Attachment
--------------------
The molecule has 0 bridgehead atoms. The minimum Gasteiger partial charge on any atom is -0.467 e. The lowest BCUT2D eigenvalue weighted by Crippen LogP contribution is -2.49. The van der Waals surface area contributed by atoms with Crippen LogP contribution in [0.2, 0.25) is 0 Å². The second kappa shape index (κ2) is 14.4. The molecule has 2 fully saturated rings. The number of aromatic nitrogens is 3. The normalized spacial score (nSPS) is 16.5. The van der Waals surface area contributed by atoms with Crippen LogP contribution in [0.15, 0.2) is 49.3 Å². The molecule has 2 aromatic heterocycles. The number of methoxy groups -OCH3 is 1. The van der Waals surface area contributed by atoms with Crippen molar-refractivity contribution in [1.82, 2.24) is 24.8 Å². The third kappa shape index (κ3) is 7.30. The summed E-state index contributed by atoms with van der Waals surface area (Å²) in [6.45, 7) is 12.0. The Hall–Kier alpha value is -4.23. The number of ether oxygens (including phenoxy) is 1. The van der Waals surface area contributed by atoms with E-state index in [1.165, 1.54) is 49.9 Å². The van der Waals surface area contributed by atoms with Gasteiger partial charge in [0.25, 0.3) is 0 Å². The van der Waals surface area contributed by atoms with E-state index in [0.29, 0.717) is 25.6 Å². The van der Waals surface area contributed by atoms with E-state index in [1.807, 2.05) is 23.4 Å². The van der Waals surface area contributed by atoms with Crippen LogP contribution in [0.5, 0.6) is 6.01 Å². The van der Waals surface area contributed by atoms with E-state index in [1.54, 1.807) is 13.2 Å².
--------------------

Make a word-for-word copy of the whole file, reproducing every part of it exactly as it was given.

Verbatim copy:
The molecule has 0 bridgehead atoms. The minimum Gasteiger partial charge on any atom is -0.467 e. The lowest BCUT2D eigenvalue weighted by Crippen LogP contribution is -2.49. The van der Waals surface area contributed by atoms with Crippen LogP contribution in [0.2, 0.25) is 0 Å². The second kappa shape index (κ2) is 14.4. The molecule has 2 fully saturated rings. The number of aromatic nitrogens is 3. The normalized spacial score (nSPS) is 16.5. The van der Waals surface area contributed by atoms with Crippen LogP contribution in [0.15, 0.2) is 49.3 Å². The molecule has 2 aromatic heterocycles. The number of methoxy groups -OCH3 is 1. The van der Waals surface area contributed by atoms with Crippen molar-refractivity contribution in [1.82, 2.24) is 24.8 Å². The third kappa shape index (κ3) is 7.30. The summed E-state index contributed by atoms with van der Waals surface area (Å²) in [6.45, 7) is 12.0. The Hall–Kier alpha value is -4.23. The number of ether oxygens (including phenoxy) is 1. The van der Waals surface area contributed by atoms with E-state index in [1.165, 1.54) is 49.9 Å². The van der Waals surface area contributed by atoms with Gasteiger partial charge in [0.25, 0.3) is 0 Å². The van der Waals surface area contributed by atoms with E-state index in [0.29, 0.717) is 25.6 Å². The van der Waals surface area contributed by atoms with E-state index in [1.807, 2.05) is 23.4 Å². The van der Waals surface area contributed by atoms with Crippen LogP contribution in [0.5, 0.6) is 6.01 Å². The van der Waals surface area contributed by atoms with E-state index in [1.54, 1.807) is 13.2 Å².